Dismiss Notice
Join Physics Forums Today!
The friendliest, high quality science and math community on the planet! Everyone who loves science is here!

B Line absorption spectrum and stars

  1. Oct 19, 2016 #1
    Why can't hydrogen gas on the stars be detected by using line emission spectrum of hydrogen. Why must we use line absorption spectrum to detect?
     
  2. jcsd
  3. Oct 19, 2016 #2

    sophiecentaur

    User Avatar
    Science Advisor
    Gold Member

    The hydrogen atoms that are producing the light energy inside a star are under high pressure and temperature. What emerges is not Hydrogen Line spectra but Black Body Radiation (a continuum of frequencies from 'DC to Daylight' and beyond). The H atoms that absorb light are cold and under low density conditions. They are operating in the conditions that our early QM lectures describe so they will absorb specific frequencies (lines).
     
  4. Oct 19, 2016 #3

    mathman

    User Avatar
    Science Advisor
    Gold Member

    The radiation from stars is black body radiation passing through a relatively cooler surface layer. We see the absorption lines from the elements of the star surface.
     
  5. Oct 19, 2016 #4

    Drakkith

    User Avatar

    Staff: Mentor

    As a follow on question to the OP's, why do we see an absorption line at all? Why doesn't the hydrogen (and other elements) simply re-emit the same light a short time later, resulting in a continuous spectrum?
     
  6. Oct 19, 2016 #5

    sophiecentaur

    User Avatar
    Science Advisor
    Gold Member

    That was a question I asked , myself once. The light is absorbed from the direction of the source and then re-emitted in all directions so what you see is a dim line at the absorbed frequency.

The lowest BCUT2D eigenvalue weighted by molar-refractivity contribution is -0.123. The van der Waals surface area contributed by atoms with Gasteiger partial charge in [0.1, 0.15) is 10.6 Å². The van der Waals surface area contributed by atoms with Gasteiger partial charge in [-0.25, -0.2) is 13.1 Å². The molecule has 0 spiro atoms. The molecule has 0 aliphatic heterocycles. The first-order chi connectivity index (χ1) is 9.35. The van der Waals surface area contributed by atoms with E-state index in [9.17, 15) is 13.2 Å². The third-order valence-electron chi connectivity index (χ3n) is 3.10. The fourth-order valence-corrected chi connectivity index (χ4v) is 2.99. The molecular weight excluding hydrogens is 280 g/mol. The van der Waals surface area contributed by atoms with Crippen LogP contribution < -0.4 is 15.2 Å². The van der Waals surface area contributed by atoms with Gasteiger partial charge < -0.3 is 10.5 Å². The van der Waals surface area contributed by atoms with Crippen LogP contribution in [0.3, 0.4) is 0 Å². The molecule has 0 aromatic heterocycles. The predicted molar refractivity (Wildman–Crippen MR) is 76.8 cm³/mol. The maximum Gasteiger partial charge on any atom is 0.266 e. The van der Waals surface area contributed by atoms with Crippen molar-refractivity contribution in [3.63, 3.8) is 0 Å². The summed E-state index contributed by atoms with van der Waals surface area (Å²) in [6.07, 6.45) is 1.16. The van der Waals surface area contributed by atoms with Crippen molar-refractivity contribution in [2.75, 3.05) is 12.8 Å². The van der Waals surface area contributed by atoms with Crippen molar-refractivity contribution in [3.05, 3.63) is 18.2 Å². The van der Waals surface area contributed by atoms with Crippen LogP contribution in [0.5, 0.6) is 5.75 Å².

7. Oct 20, 2016 #6

    davenn

    User Avatar
    Science Advisor
    Gold Member

    almost :smile: it's purely an absorption thing, not re-emission

    http://physics.ucr.edu/~wudka/Physics7/Notes_www/node107.html

    from wiki
    https://en.wikipedia.org/wiki/Fraunhofer_lines

    my bolding .... the important part :smile:

    Dave
     
  8. Oct 20, 2016 #7

    sophiecentaur

    User Avatar
    Science Advisor
    Gold Member

    "The photosphere gas is colder than the inner regions and absorbs light emitted from those regions."
    I could take exception to that way of putting things because of the implication that the process only occurs in "colder" regions. There is a flux of photons moving out from the centre of the star and that involves energy being passed from one atom (ion) to the next in a chain. This takes hundreds of thousands of years, from core to surface, aamof. See Wiki Link on energy transfer. In the condensed state, the frequency of the photons can be anything (black body radiation spectrum) and can change at each interaction. So you have absorption and emission steps throughout the journey. The only difference with what happens in the cooler / less dense atoms is that the frequencies are limited to the characteristic ones of the gas atoms.
     
  9. Oct 20, 2016 #8

    sophiecentaur

    User Avatar
    Science Advisor
    Gold Member

    The energy has to be re-emitted after a finite (short) time. It can't be stored up.
     
  10. Oct 20, 2016 #9

    davenn

    User Avatar
    Science Advisor
    Gold Member

    yes, but it isn't the cause of the dark absorption line
     
  11. Oct 20, 2016 #10

    sophiecentaur

    User Avatar
    Science Advisor
    Gold Member

    I don't see how you can say that. Photons are absorbed (light on the path from the star to you) and they are then re-emitted in all directions, so each gas atom is a point source, from which you (in one particular direction) get only
    A/4πD2 of the energy. (A is the area of your Objective and D is the distance from the star / gas)
    i.e. the energy is scattered and not just absorbed.
    In your model, what happens to the energy that's absorbed by the gas atoms?
     
Know someone interested in this topic? Share this thread via Reddit, Google+, Twitter, or Facebook

Have something to add?
Draft saved Draft deleted



Similar Discussions: Line absorption spectrum and stars
  1. Absorption spectrum (Replies: 4)

  2. Absorption line spectrum (Replies: 20)

Loading...